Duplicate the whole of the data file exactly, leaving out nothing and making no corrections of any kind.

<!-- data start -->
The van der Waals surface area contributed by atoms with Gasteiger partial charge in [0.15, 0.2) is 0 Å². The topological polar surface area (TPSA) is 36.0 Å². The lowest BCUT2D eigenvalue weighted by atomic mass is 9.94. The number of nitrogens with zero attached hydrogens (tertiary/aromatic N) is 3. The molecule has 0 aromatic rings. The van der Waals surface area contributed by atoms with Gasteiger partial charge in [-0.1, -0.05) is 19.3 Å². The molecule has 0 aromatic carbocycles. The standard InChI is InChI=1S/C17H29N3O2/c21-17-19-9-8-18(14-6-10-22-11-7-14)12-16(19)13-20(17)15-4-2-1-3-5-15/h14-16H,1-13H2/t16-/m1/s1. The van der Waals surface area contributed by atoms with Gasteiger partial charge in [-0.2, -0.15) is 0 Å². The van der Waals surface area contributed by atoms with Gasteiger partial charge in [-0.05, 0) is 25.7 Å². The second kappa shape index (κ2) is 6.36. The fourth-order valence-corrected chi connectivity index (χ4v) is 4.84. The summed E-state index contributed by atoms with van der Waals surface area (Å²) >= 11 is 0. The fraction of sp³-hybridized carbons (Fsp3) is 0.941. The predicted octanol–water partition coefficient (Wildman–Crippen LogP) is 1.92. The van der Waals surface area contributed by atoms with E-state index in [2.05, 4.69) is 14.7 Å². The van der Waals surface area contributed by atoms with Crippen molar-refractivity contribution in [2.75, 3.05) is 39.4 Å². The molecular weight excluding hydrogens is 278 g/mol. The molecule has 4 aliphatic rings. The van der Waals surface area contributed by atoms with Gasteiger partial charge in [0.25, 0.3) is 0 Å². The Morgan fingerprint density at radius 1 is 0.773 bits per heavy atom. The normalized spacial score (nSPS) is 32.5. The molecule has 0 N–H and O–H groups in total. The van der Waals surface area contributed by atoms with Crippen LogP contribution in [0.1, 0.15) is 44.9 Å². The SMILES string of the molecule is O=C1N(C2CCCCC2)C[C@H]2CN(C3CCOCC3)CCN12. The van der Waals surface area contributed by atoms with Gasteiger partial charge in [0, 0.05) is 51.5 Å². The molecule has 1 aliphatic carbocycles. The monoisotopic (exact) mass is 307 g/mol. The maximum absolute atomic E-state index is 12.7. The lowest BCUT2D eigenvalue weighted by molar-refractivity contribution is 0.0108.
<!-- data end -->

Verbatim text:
The van der Waals surface area contributed by atoms with Gasteiger partial charge in [0.15, 0.2) is 0 Å². The topological polar surface area (TPSA) is 36.0 Å². The lowest BCUT2D eigenvalue weighted by atomic mass is 9.94. The number of nitrogens with zero attached hydrogens (tertiary/aromatic N) is 3. The molecule has 0 aromatic rings. The van der Waals surface area contributed by atoms with Gasteiger partial charge in [-0.1, -0.05) is 19.3 Å². The molecule has 0 aromatic carbocycles. The standard InChI is InChI=1S/C17H29N3O2/c21-17-19-9-8-18(14-6-10-22-11-7-14)12-16(19)13-20(17)15-4-2-1-3-5-15/h14-16H,1-13H2/t16-/m1/s1. The van der Waals surface area contributed by atoms with Gasteiger partial charge in [-0.2, -0.15) is 0 Å². The van der Waals surface area contributed by atoms with Gasteiger partial charge in [-0.05, 0) is 25.7 Å². The second kappa shape index (κ2) is 6.36. The fourth-order valence-corrected chi connectivity index (χ4v) is 4.84. The summed E-state index contributed by atoms with van der Waals surface area (Å²) >= 11 is 0. The fraction of sp³-hybridized carbons (Fsp3) is 0.941. The predicted octanol–water partition coefficient (Wildman–Crippen LogP) is 1.92. The van der Waals surface area contributed by atoms with E-state index in [2.05, 4.69) is 14.7 Å². The van der Waals surface area contributed by atoms with Crippen molar-refractivity contribution in [2.75, 3.05) is 39.4 Å². The molecular weight excluding hydrogens is 278 g/mol. The molecule has 4 aliphatic rings. The van der Waals surface area contributed by atoms with Gasteiger partial charge in [0.25, 0.3) is 0 Å². The Morgan fingerprint density at radius 1 is 0.773 bits per heavy atom. The normalized spacial score (nSPS) is 32.5. The molecule has 0 N–H and O–H groups in total. The van der Waals surface area contributed by atoms with Crippen LogP contribution in [0.1, 0.15) is 44.9 Å². The SMILES string of the molecule is O=C1N(C2CCCCC2)C[C@H]2CN(C3CCOCC3)CCN12. The van der Waals surface area contributed by atoms with Gasteiger partial charge in [0, 0.05) is 51.5 Å². The molecule has 1 aliphatic carbocycles. The monoisotopic (exact) mass is 307 g/mol. The maximum absolute atomic E-state index is 12.7. The lowest BCUT2D eigenvalue weighted by molar-refractivity contribution is 0.0108.